Severe Cases of H1N1 at Risk for Pulmonary Emboli

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    http://www2.med.umich.edu/prmc/media...ls.cfm?ID=1338

    Quote from www2.med.umich.edu
    ...The majority of patients with H1N1 that undergo chest X-rays have normal radiographs. CT scans proved valuable in identifying those patients at risk of developing more serious complications as a possible result of the H1N1 virus,” says Agarwal.

    The research included 66 patients diagnosed with the H1N1 flu. Of those, 14 were patients that were severely ill and required Intensive Care Unit admission.

    ...Pulmonary emboli were seen in CT scans on five of the 14 ICU patients.

    Another important finding is that initial chest radiographs were normal in more than half of the patients with H1N1, says Kazerooni.

    “These findings indicate that imaging studies would have to be repeated in severely ill patients to monitor disease progression,” said Kazerooni. “It’s important to heighten awareness not only among the radiologists, but also among the referring clinicians.”
    lamazeteacher likes this.

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  2. 2 Comments...

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    Pulmonary emboli occur in patients in ICUs with some frequency, as their inhibited ability to move can cause DVTs, which in turn land in the lungs with lethal results. Baseline scans for emboli need to be done upon or just before admission to ICU (gets the staff there off the hook, if emboli exist then); and involuntary moving of extremities needs to be given more emphasis in ICU.

    I don't see cause to think the emboli result just from H1N1, unless autopsies indicate a plethara of that in deaths that occur outside the ICU.
  4. 1
    Quote from lamazeteacher
    Pulmonary emboli occur in patients in ICUs with some frequency, as their inhibited ability to move can cause DVTs, which in turn land in the lungs with lethal results. Baseline scans for emboli need to be done upon or just before admission to ICU (gets the staff there off the hook, if emboli exist then); and involuntary moving of extremities needs to be given more emphasis in ICU.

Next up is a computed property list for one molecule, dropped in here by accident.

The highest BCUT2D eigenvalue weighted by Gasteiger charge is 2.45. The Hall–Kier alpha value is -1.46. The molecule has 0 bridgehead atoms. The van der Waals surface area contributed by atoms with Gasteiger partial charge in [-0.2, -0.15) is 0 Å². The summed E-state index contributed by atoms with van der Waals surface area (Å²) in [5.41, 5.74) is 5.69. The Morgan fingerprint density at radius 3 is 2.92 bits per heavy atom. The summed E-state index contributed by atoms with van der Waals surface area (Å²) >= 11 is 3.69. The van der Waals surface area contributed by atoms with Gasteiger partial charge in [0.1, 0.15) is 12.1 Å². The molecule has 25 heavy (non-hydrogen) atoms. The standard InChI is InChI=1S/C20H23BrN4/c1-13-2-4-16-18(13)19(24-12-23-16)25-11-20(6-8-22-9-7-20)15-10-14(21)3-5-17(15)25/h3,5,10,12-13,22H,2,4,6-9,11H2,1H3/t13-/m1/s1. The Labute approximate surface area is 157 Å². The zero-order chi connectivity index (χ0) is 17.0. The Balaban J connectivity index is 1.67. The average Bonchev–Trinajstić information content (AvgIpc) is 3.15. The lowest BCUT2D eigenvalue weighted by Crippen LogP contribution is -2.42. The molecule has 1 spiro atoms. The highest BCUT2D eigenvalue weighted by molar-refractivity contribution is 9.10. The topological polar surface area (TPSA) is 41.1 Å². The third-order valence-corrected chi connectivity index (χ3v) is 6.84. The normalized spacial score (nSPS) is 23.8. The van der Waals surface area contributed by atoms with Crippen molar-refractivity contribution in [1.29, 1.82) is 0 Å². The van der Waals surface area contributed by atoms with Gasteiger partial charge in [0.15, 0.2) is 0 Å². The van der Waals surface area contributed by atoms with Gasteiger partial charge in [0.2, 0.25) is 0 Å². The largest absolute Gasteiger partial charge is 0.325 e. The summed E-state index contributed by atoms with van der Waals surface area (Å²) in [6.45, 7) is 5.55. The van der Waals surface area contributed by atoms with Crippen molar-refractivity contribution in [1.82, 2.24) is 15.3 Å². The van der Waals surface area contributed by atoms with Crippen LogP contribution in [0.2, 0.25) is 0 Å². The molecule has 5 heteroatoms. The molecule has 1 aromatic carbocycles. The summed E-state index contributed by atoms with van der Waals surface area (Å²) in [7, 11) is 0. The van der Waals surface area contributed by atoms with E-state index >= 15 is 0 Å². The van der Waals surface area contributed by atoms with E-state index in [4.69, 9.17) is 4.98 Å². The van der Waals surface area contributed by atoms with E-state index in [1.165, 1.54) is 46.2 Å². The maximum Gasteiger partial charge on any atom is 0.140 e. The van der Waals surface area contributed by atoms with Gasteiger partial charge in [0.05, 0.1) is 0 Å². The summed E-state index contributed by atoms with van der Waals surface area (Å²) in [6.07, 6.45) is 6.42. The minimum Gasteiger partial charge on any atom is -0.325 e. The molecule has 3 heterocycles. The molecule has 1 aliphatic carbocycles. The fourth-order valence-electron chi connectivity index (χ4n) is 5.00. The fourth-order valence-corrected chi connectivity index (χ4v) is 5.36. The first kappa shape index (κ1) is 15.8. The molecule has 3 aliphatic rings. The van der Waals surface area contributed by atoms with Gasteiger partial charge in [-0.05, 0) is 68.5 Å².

I don't see cause to think the emboli result just from H1N1, unless autopsies indicate a plethara of that in deaths that occur outside the ICU.
    That was my thought also but this is not what they seem to be saying. They appear to be saying that the influenza is producing a hypercoagulable state. What is different is that this is not seen in seasonal flu cases. Maybe we should send a query to the authors and ask more about this. I think that this is significant to this particular virus.

    http://www.medwire-news.md/62/84822/..._patients.html

    Quote from www.medwire-news.md
    Overall, 42% of patients had abnormalities in their initial chest radiograph. The most common finding was patchy consolidation (50%), usually in the lower (71%) and central (71%) lung zones.

    All ICU patients had abnormal initial radiographs and 13 (93%) had extensive disease, defined as affecting three or more lung zones, compared with just 9.6% of non-ICU patients. Furthermore, 13 (93%) of ICU patients had more than 20% of their lungs affected compared with none of the non-ICU patients.

    Chest CT was performed in 10 ICU and five non-ICU patients using intravenous contrast. PE was diagnosed in five (36%) of the ICU group. One patient developed a saddle embolus at the bifurcation of the main pulmonary artery, and another had lobular emboli, while two were diagnosed with segmental and one with subsegmental PE. A further two patients were diagnosed with deep vein thrombosis.

    “Although sepsis and acute respiratory distress syndrome are known to represent hypercoagulable states, acute PE is not a common complication of influenza infection,” Agarwal et al observe.

    Nevertheless, they write: “Knowledge of this complication, which presumably is secondary to a hypercoagulable state in these patients, is important not only for the clinicians taking care of the patient but also for the radiologist so as to avoid missing emboli on contrast-enhanced CTs performed for other reasons."
    Multicollinearity likes this.


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